You’ve probably read about all kinds of threats to your computer, including viruses, spyware, ransomware, “Trojan horses,” and more (collectively called “malware,” or “malicious software”). How do you know if your system has fallen victim to a virus or malware? These malicious programs slow down your computer’s performance and potentially threaten your security. Here are five signs that you could have a virus or malware.
1. It’s slow.
Not all computer speed problems are due to malware. Older computers will generally run more slowly as they struggle to run current programs and applications (costing you time and money in lost productivity). Resource-heavy programs or applications, a lack of RAM (a kind of memory that stores program information to improve overall speed), a fragmented system, lack of space on your hard drive, or other hardware issues can also be the cause of a slow system. However, malware can cause an up-to-date, well-appointed system to lag and drag like it’s ready for the recycle pile.
How can you tell whether your slowdown is a malware issue? Check for programs you didn’t intentionally install, which may have hitched a ride on legitimate software or which you may accidentally have authorized by clicking “yes” while installing another program. Also, make sure you know what virus protection software you use, including its name and icon, so you recognize it. Many fake antivirus programs will try to mislead you with totally bogus claims that your system is infected with malware, when in fact, those programs ARE the malware!
2. You see suspicious pop-ups.
Nowadays, pop-up ads are ubiquitous and virtually impossible to fully block, even if you use a top-notch ad blocking program. Malicious ads, however, generally stand out from annoying but harmless commercial pop-ups. They tend to have distinct characteristics, like
- Claims that you’ve won something
- Overly aggressive wording
- Poor grammar, punctuation, or spelling
- Catastrophic warnings about viruses, system issues, or other problems
- Unsolicited prompts to update or install programs
Some popups are legitimate notifications from your existing programs, letting you know that an optional update is available or that your anti-virus software is running a scan, for example. If you are unsure whether a pop-up is legitimate, the safest course of action is just to close it by clicking on the “X” in the corner.
3. Your system is crashing.
When most people refer to their computer "crashing," they’re usually describing a severe symptom such as the computer failing to completely and correctly boot up. When this happens, it is usually accompanied by an error message during the boot-up process (like the “blue screen of death," pictured at right). One of the most common causes of a crash is hard drive failure, which is a process that can occur very rapidly or more slowly over a period of time. Although crashes are most commonly caused by faulty hardware or software, they can also be caused by malware. In either case, however, a true crash is a serious issue that needs professional help to avoid more severe damage or data loss.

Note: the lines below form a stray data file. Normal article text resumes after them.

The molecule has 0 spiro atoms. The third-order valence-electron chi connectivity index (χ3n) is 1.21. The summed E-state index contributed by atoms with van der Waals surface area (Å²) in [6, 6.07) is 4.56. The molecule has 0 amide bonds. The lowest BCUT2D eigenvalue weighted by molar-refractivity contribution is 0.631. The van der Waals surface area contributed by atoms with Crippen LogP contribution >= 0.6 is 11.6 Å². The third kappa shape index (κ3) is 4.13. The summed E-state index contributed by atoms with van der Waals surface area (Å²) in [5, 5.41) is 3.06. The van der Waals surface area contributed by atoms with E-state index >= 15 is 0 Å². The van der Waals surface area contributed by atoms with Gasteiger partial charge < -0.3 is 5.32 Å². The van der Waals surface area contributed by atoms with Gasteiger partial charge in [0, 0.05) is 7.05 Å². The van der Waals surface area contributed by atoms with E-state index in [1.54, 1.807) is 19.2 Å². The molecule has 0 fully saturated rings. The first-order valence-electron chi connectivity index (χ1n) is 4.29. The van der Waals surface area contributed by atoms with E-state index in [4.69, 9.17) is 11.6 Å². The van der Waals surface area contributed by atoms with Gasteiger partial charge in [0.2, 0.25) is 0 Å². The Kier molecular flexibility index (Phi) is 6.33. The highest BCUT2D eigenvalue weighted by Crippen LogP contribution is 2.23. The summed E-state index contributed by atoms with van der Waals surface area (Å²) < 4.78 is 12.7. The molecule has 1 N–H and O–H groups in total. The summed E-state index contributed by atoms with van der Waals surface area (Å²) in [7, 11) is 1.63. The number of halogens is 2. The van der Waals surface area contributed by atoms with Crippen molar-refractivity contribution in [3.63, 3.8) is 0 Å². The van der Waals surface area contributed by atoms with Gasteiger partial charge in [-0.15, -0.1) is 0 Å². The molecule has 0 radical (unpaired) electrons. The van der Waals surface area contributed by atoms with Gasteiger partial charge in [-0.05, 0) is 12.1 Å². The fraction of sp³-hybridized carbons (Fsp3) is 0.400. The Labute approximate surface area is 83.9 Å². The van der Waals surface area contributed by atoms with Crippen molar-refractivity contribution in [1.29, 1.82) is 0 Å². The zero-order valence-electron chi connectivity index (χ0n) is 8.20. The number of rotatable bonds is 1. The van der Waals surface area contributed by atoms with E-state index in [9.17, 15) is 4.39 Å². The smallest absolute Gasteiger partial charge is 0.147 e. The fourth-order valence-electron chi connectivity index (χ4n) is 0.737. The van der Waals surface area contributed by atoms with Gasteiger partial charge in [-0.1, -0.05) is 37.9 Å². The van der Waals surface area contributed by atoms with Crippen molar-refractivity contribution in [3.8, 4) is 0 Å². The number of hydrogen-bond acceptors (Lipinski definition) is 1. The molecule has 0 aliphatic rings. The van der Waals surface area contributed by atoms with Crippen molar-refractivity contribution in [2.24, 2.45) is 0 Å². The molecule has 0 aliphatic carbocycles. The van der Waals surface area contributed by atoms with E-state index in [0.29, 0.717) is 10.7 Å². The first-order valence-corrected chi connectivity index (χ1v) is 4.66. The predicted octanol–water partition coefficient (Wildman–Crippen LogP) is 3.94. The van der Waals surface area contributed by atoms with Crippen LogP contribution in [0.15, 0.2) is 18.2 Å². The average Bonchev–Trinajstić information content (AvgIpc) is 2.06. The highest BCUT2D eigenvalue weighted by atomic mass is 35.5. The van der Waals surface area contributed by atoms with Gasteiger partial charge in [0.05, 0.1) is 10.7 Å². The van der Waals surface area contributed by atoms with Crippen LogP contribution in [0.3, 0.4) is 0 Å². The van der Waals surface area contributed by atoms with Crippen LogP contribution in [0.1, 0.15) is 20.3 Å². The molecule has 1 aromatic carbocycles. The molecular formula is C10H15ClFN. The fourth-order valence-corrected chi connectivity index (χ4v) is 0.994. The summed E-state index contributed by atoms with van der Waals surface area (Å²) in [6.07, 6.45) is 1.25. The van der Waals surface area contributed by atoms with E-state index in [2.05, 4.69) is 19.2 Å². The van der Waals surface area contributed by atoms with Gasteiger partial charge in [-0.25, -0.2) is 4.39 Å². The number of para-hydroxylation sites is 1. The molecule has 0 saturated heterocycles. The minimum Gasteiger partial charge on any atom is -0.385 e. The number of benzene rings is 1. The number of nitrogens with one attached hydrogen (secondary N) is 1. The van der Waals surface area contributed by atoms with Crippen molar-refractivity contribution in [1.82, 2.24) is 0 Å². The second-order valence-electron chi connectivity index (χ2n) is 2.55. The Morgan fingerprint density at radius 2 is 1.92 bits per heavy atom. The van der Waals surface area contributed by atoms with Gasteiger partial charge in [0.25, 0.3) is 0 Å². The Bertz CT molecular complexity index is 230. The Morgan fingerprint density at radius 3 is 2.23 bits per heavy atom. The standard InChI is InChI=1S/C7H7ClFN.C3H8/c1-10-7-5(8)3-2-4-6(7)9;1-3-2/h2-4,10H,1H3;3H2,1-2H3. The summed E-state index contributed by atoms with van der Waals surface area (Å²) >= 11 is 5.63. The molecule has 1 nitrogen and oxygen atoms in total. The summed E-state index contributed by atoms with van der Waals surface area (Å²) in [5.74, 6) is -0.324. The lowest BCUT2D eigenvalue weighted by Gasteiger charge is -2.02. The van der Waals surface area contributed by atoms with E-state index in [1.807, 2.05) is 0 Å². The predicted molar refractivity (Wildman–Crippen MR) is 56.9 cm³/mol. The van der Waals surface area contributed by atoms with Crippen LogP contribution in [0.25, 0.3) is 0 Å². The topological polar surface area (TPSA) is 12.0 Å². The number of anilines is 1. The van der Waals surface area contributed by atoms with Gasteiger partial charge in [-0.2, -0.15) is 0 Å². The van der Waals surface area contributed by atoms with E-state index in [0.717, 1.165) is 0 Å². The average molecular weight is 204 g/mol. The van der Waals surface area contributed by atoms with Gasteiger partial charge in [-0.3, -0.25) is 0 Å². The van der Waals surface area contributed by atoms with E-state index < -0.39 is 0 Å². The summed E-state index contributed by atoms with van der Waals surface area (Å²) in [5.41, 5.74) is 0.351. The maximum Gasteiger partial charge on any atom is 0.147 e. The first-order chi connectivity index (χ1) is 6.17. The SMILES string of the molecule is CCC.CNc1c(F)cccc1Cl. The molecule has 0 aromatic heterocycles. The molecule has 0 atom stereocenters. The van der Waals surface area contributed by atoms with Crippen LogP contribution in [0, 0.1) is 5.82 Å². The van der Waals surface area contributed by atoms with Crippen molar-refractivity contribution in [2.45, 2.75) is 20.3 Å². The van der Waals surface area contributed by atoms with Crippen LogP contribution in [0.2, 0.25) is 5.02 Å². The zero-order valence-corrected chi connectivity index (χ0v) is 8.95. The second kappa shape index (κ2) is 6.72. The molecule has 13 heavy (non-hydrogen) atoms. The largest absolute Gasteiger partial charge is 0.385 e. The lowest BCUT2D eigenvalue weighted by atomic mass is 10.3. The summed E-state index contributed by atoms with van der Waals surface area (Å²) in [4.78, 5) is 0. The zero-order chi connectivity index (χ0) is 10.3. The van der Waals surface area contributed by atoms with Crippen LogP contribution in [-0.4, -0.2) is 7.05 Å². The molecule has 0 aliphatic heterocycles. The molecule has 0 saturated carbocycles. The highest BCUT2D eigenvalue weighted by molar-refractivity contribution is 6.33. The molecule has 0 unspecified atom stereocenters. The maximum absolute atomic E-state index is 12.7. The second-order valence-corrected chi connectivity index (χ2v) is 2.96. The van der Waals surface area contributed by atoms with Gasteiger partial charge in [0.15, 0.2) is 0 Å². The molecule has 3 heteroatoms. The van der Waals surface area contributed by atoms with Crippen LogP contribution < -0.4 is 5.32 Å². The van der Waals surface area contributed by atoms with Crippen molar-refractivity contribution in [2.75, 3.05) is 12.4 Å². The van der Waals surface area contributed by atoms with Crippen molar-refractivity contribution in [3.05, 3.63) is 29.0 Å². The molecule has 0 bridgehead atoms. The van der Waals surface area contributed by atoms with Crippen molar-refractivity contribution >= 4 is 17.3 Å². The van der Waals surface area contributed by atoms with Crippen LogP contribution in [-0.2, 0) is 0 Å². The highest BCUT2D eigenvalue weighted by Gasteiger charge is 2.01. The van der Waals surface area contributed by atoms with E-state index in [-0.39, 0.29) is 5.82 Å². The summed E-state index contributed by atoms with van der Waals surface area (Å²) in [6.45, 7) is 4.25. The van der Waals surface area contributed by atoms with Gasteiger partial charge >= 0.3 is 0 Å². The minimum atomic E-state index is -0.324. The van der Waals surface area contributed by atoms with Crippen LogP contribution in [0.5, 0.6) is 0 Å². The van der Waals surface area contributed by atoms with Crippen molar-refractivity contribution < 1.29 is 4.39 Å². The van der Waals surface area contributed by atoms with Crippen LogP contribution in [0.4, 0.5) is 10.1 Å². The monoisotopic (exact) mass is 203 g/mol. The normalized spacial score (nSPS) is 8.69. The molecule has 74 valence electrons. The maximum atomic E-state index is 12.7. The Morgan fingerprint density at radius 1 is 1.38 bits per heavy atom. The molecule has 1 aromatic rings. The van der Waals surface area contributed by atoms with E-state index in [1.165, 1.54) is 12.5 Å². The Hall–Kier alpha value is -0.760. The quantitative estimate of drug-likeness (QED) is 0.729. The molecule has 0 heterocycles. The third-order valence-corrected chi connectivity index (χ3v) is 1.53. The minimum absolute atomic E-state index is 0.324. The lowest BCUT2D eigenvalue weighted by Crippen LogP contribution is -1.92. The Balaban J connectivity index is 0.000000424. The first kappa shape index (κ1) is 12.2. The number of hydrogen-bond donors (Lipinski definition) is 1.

4. Your protection software is disabled or not working.
In order to protect yourself against malware, viruses, and spyware, it’s absolutely vital to run a quality antivirus program—and keep it updated. An antivirus program not only scans your computer and removes malware that has made it onto your computer, but more importantly, it can prevent your computer from becoming infected. Microsoft Security Essentials is a good basic antivirus program that is free to anyone with a genuine Microsoft operating system (download your copy here). MalwareBytes Premium is an excellent companion program to help prevent more advanced issues.
Make sure you know what protection software is installed and running on your machine, and pay attention to any messages from it. Most antivirus software automatically updates, but you may receive occasional messages such as those asking you to renew your subscription or update to a new version of the software. If you don’t do so, your computer will not be protected! Some malware can actually disable antivirus software, too, so it's a good idea to check in occasionally and make sure it’s running as intended. If you’re suspicious of or don’t know how to respond to a message that appears to come from an antivirus program, or if you want to make sure you’re protected, contact an IT professional.
5. Your programs are different.
If you notice that your programs look different (new toolbars, strange windows appearing in the boot process, etc.) they may have automatically updated—or you may have acquired some malware. If you’ve noticed changes in how much data your programs are uploading or downloading, if windows open and close automatically for no reason, or if you notice any other significant deviations from how you expect them to perform, get your system checked out immediately. These issues may not be related to malware: for example, legitimate upgrades to programs can result in performance problems and glitches, especially if your operating system or hardware is a few years old—but it’s a good idea to have an IT professional take a look.
These five signs are not exclusively signs of malware—they can be signs of other problems too. Many minor issues become major issues—requiring professional help—simply due to users ignoring their computers’ cries for help! Don’t make that mistake. Contact the IT professionals at Dymin to schedule in-home computer repair services in the Des Moines metro area, or come visit us at our Urbandale showroom for fast, economical in-store PC computer repair services, virus and spyware removal, and advice on optimizing your system performance.